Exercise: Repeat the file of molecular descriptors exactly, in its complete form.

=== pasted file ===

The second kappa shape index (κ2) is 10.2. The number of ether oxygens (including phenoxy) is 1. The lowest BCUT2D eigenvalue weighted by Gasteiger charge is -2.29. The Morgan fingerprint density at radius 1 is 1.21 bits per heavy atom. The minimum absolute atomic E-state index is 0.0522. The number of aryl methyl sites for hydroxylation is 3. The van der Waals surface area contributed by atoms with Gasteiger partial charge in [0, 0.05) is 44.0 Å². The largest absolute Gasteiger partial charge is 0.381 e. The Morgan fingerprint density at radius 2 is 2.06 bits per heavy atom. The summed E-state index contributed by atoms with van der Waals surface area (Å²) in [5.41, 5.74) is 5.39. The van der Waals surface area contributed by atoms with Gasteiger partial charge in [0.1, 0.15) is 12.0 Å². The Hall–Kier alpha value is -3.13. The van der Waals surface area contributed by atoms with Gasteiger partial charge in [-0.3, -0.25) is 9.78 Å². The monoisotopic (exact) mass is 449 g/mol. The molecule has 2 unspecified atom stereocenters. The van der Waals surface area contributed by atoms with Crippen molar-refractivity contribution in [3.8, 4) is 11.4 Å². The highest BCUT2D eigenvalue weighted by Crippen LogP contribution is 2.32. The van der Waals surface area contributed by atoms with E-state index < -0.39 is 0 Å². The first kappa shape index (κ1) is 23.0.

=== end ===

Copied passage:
The second kappa shape index (κ2) is 10.2. The number of ether oxygens (including phenoxy) is 1. The lowest BCUT2D eigenvalue weighted by Gasteiger charge is -2.29. The Morgan fingerprint density at radius 1 is 1.21 bits per heavy atom. The minimum absolute atomic E-state index is 0.0522. The number of aryl methyl sites for hydroxylation is 3. The van der Waals surface area contributed by atoms with Gasteiger partial charge in [0, 0.05) is 44.0 Å². The largest absolute Gasteiger partial charge is 0.381 e. The Morgan fingerprint density at radius 2 is 2.06 bits per heavy atom. The summed E-state index contributed by atoms with van der Waals surface area (Å²) in [5.41, 5.74) is 5.39. The van der Waals surface area contributed by atoms with Gasteiger partial charge in [0.1, 0.15) is 12.0 Å². The Hall–Kier alpha value is -3.13. The van der Waals surface area contributed by atoms with Gasteiger partial charge in [-0.3, -0.25) is 9.78 Å². The monoisotopic (exact) mass is 449 g/mol. The molecule has 2 unspecified atom stereocenters. The van der Waals surface area contributed by atoms with Crippen molar-refractivity contribution in [3.8, 4) is 11.4 Å². The highest BCUT2D eigenvalue weighted by Crippen LogP contribution is 2.32. The van der Waals surface area contributed by atoms with E-state index < -0.39 is 0 Å². The first kappa shape index (κ1) is 23.0.